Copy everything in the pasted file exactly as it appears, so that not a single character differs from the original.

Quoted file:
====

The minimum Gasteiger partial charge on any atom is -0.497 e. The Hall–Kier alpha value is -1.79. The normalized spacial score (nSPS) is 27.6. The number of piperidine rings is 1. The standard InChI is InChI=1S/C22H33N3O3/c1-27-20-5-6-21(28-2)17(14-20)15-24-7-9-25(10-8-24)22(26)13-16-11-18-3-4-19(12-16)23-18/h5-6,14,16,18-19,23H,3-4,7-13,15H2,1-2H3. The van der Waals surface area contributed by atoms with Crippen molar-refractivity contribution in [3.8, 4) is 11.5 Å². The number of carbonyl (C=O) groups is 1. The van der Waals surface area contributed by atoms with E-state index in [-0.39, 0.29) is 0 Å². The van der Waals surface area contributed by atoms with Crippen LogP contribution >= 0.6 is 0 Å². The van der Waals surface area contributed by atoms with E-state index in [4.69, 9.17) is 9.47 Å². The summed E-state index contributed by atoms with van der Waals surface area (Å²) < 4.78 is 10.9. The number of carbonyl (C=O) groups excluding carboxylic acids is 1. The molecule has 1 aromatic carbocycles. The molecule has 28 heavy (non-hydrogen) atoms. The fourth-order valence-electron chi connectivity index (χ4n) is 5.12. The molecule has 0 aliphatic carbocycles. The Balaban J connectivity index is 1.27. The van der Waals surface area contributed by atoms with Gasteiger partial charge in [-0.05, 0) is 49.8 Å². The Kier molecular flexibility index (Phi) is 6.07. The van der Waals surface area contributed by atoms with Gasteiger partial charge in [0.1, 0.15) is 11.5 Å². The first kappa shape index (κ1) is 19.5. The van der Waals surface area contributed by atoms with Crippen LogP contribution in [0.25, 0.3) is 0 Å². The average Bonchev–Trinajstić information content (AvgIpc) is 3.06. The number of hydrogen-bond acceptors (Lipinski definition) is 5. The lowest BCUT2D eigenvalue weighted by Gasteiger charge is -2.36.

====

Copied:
The minimum Gasteiger partial charge on any atom is -0.497 e. The Hall–Kier alpha value is -1.79. The normalized spacial score (nSPS) is 27.6. The number of piperidine rings is 1. The standard InChI is InChI=1S/C22H33N3O3/c1-27-20-5-6-21(28-2)17(14-20)15-24-7-9-25(10-8-24)22(26)13-16-11-18-3-4-19(12-16)23-18/h5-6,14,16,18-19,23H,3-4,7-13,15H2,1-2H3. The van der Waals surface area contributed by atoms with Crippen molar-refractivity contribution in [3.8, 4) is 11.5 Å². The number of carbonyl (C=O) groups is 1. The van der Waals surface area contributed by atoms with E-state index in [-0.39, 0.29) is 0 Å². The van der Waals surface area contributed by atoms with Crippen LogP contribution >= 0.6 is 0 Å². The van der Waals surface area contributed by atoms with E-state index in [4.69, 9.17) is 9.47 Å². The summed E-state index contributed by atoms with van der Waals surface area (Å²) < 4.78 is 10.9. The number of carbonyl (C=O) groups excluding carboxylic acids is 1. The molecule has 1 aromatic carbocycles. The molecule has 28 heavy (non-hydrogen) atoms. The fourth-order valence-electron chi connectivity index (χ4n) is 5.12. The molecule has 0 aliphatic carbocycles. The Balaban J connectivity index is 1.27. The van der Waals surface area contributed by atoms with Gasteiger partial charge in [-0.05, 0) is 49.8 Å². The Kier molecular flexibility index (Phi) is 6.07. The van der Waals surface area contributed by atoms with Gasteiger partial charge in [0.1, 0.15) is 11.5 Å². The first kappa shape index (κ1) is 19.5. The van der Waals surface area contributed by atoms with Crippen LogP contribution in [0.25, 0.3) is 0 Å². The average Bonchev–Trinajstić information content (AvgIpc) is 3.06. The number of hydrogen-bond acceptors (Lipinski definition) is 5. The lowest BCUT2D eigenvalue weighted by Gasteiger charge is -2.36.